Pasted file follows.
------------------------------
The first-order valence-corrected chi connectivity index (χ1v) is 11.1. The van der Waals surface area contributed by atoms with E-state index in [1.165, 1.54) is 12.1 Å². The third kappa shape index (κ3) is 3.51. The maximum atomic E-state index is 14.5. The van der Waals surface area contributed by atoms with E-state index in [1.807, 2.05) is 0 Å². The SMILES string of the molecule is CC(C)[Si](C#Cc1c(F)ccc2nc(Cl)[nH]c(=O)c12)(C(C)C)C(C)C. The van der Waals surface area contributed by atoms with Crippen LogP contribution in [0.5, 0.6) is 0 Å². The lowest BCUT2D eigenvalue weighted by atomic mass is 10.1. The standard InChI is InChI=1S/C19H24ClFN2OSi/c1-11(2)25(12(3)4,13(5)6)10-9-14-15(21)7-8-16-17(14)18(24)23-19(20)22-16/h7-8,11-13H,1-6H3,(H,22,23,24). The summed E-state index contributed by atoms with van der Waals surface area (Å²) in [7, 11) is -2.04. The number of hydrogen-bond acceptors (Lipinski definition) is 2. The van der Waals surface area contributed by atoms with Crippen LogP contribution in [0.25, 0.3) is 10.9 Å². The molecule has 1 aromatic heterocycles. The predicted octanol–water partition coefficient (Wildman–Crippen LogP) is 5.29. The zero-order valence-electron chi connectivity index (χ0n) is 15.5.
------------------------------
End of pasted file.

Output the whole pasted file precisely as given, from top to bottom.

The first-order valence-corrected chi connectivity index (χ1v) is 11.1. The van der Waals surface area contributed by atoms with E-state index in [1.165, 1.54) is 12.1 Å². The third kappa shape index (κ3) is 3.51. The maximum atomic E-state index is 14.5. The van der Waals surface area contributed by atoms with E-state index in [1.807, 2.05) is 0 Å². The SMILES string of the molecule is CC(C)[Si](C#Cc1c(F)ccc2nc(Cl)[nH]c(=O)c12)(C(C)C)C(C)C. The van der Waals surface area contributed by atoms with Crippen LogP contribution in [0.5, 0.6) is 0 Å². The lowest BCUT2D eigenvalue weighted by atomic mass is 10.1. The standard InChI is InChI=1S/C19H24ClFN2OSi/c1-11(2)25(12(3)4,13(5)6)10-9-14-15(21)7-8-16-17(14)18(24)23-19(20)22-16/h7-8,11-13H,1-6H3,(H,22,23,24). The summed E-state index contributed by atoms with van der Waals surface area (Å²) in [7, 11) is -2.04. The number of hydrogen-bond acceptors (Lipinski definition) is 2. The van der Waals surface area contributed by atoms with Crippen LogP contribution in [0.25, 0.3) is 10.9 Å². The molecule has 1 aromatic heterocycles. The predicted octanol–water partition coefficient (Wildman–Crippen LogP) is 5.29. The zero-order valence-electron chi connectivity index (χ0n) is 15.5.